"Creativity is in our DNA. What I've always loved about the Made in India label is the story of our amazing craft traditions. It's exciting that now people are investing in product design and development and becoming competitive in price and quality.

"In Hyderabad, we made a conscious effort to seek out and showcase great Made-in-India stories -- from the Klove studio's Polki chandelier in the lobby (instead of predictable European brand glass) to the kalamkari textile installation, by designer Preksha Baid and by traditional craftsman Niranjan Jonnalagadda, all influenced by the Nizam's jewels.

"In hospitality, India has always matched international service standards. What's needed now is to streamline the process for permissions and licences. We believe in innovation, in finding a different and better way of doing things."


Kavita MukhiKavita Mukhi

Founder, Farmers' Market

"Years ago, I studied nutrition in Florida and would have had a much better life there as a single parent, but I really wanted to return to my roots and do something in India," says Mukhi.

So she set up The Health Shop in 1990, later packaged and sold grain and organic produce through Conscious Food.

Next, she started the Farmers' Market in Mumbai -- a haven for people seeking fresh produce.

"Made in India products are what I look for most," she admits. "I'm decidedly anti-foreign goods because I look at them as being ecologically unsound. We have so many seeds and millets in India, why are we only talking about chia and quinoa?

"People complain about the cost of organic local produce but will spend five-figures on a pair of Italian shoes. Across the world, people are looking to India for wisdom and knowledge.

"We should too, or we stand to lose all our stored genetic wisdom and agricultural heritage in one generation.

"The future of Make in India is fantastic; our indigenous herbs and vegetables are increasingly proving to be beneficial.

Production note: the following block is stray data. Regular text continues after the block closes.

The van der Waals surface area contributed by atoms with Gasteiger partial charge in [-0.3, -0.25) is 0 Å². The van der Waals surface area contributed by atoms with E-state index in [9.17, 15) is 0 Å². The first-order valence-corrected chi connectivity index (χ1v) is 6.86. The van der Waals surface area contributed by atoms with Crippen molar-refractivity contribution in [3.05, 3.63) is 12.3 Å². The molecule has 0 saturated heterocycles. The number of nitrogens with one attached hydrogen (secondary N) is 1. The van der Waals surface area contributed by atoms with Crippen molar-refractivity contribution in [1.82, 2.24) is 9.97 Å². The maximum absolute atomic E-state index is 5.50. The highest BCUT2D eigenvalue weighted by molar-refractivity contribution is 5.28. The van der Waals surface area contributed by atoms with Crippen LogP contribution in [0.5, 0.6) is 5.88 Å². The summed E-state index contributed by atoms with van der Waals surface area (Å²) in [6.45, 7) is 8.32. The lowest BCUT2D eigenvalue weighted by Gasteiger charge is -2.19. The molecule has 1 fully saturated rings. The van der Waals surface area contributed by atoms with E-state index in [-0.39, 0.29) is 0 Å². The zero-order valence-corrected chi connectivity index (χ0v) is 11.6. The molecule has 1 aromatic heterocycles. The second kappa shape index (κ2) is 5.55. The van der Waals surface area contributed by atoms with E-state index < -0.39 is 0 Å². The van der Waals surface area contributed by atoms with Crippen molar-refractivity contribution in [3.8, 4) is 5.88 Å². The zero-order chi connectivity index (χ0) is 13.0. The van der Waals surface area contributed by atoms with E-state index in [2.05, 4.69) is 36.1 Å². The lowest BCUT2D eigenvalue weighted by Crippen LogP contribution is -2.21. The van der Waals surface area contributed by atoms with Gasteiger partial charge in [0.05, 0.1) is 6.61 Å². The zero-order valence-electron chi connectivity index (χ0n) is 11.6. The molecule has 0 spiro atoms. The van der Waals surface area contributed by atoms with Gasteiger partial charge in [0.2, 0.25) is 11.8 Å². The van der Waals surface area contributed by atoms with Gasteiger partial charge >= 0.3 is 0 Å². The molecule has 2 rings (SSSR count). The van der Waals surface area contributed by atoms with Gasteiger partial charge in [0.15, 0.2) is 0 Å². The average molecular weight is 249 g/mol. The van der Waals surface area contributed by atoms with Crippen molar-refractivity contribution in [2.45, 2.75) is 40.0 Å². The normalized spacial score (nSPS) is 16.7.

My kitchen is devoid of exotic produce, yet the outcome of my recipes is exotic."


Virender Gupta

 

Virender Gupta

CEO and Founder, DailyHunt

Ver Se' Innovation publishes the DailyHunt in 12 languages -- the app, used by over 90 million subscribers is possibly the largest news product in India.

Gupta -- who has been in the mobile value-added services industry for over two decades -- acquired the app in 2012 and grew the user base by 20 times to become one of the largest apps in the country.

"In our experience in the software industry, companies outside India prefer to work with those in Israel or the US.

"We have a great software workforce and Make in India should enable us to brand aggressively and give our products preferred status.

"If successful, Indian brands will have equal footing while negotiating with companies outside the country.

"Indians should also use local products increasingly, forcing manufacturers to step up in terms of quality."


Sidhhartha Lal

Sidhhartha LalMD and CEO, Eicher Motors

Siddhartha Lal's journey -- from being the 26-year-old CEO of ailing motorcycle brand Royal Enfield to turning the company's fortunes around and making it one of the most recognisable Indian brands in the world today -- has been filled with tough decisions and pure passion.